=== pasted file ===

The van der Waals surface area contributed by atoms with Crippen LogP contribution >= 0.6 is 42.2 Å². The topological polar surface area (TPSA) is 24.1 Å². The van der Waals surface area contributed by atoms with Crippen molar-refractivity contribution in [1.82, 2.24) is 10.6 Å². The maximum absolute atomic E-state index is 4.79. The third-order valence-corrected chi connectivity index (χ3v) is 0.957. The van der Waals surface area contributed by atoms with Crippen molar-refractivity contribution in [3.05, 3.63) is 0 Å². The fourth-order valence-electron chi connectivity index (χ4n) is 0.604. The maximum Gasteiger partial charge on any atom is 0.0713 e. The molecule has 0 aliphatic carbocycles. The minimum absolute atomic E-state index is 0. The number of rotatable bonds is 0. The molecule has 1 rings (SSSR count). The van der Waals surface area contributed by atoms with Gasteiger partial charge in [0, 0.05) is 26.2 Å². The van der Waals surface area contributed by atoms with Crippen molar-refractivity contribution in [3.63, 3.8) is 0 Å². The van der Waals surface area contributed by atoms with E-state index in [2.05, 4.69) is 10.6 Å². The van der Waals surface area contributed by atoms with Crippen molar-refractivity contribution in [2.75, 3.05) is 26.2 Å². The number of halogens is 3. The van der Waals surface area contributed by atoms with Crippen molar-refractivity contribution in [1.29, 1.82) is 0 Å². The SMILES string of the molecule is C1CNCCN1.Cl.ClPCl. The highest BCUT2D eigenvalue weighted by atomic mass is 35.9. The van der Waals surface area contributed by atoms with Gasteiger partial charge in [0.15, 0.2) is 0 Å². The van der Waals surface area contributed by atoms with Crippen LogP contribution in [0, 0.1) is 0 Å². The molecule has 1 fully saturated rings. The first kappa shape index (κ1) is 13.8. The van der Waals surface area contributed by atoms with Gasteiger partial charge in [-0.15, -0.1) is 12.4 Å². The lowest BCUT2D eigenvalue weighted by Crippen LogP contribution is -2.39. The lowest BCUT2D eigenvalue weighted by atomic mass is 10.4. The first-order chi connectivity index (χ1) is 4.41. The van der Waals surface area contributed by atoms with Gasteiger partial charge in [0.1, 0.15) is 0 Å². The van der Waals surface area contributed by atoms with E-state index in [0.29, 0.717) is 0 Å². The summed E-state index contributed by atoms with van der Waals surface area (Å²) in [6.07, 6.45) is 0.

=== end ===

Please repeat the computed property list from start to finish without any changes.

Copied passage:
The van der Waals surface area contributed by atoms with Crippen LogP contribution >= 0.6 is 42.2 Å². The topological polar surface area (TPSA) is 24.1 Å². The van der Waals surface area contributed by atoms with Crippen molar-refractivity contribution in [1.82, 2.24) is 10.6 Å². The maximum absolute atomic E-state index is 4.79. The third-order valence-corrected chi connectivity index (χ3v) is 0.957. The van der Waals surface area contributed by atoms with Crippen molar-refractivity contribution in [3.05, 3.63) is 0 Å². The fourth-order valence-electron chi connectivity index (χ4n) is 0.604. The maximum Gasteiger partial charge on any atom is 0.0713 e. The molecule has 0 aliphatic carbocycles. The minimum absolute atomic E-state index is 0. The number of rotatable bonds is 0. The molecule has 1 rings (SSSR count). The van der Waals surface area contributed by atoms with Gasteiger partial charge in [0, 0.05) is 26.2 Å². The van der Waals surface area contributed by atoms with Crippen molar-refractivity contribution in [3.63, 3.8) is 0 Å². The van der Waals surface area contributed by atoms with E-state index in [2.05, 4.69) is 10.6 Å². The van der Waals surface area contributed by atoms with Crippen molar-refractivity contribution in [2.75, 3.05) is 26.2 Å². The number of halogens is 3. The van der Waals surface area contributed by atoms with Crippen molar-refractivity contribution in [1.29, 1.82) is 0 Å². The SMILES string of the molecule is C1CNCCN1.Cl.ClPCl. The highest BCUT2D eigenvalue weighted by atomic mass is 35.9. The van der Waals surface area contributed by atoms with Gasteiger partial charge in [0.15, 0.2) is 0 Å². The van der Waals surface area contributed by atoms with Crippen LogP contribution in [0, 0.1) is 0 Å². The molecule has 1 fully saturated rings. The first kappa shape index (κ1) is 13.8. The van der Waals surface area contributed by atoms with Gasteiger partial charge in [-0.15, -0.1) is 12.4 Å². The lowest BCUT2D eigenvalue weighted by Crippen LogP contribution is -2.39. The lowest BCUT2D eigenvalue weighted by atomic mass is 10.4. The first-order chi connectivity index (χ1) is 4.41. The van der Waals surface area contributed by atoms with Gasteiger partial charge in [0.1, 0.15) is 0 Å². The van der Waals surface area contributed by atoms with E-state index in [0.29, 0.717) is 0 Å². The summed E-state index contributed by atoms with van der Waals surface area (Å²) in [6.07, 6.45) is 0.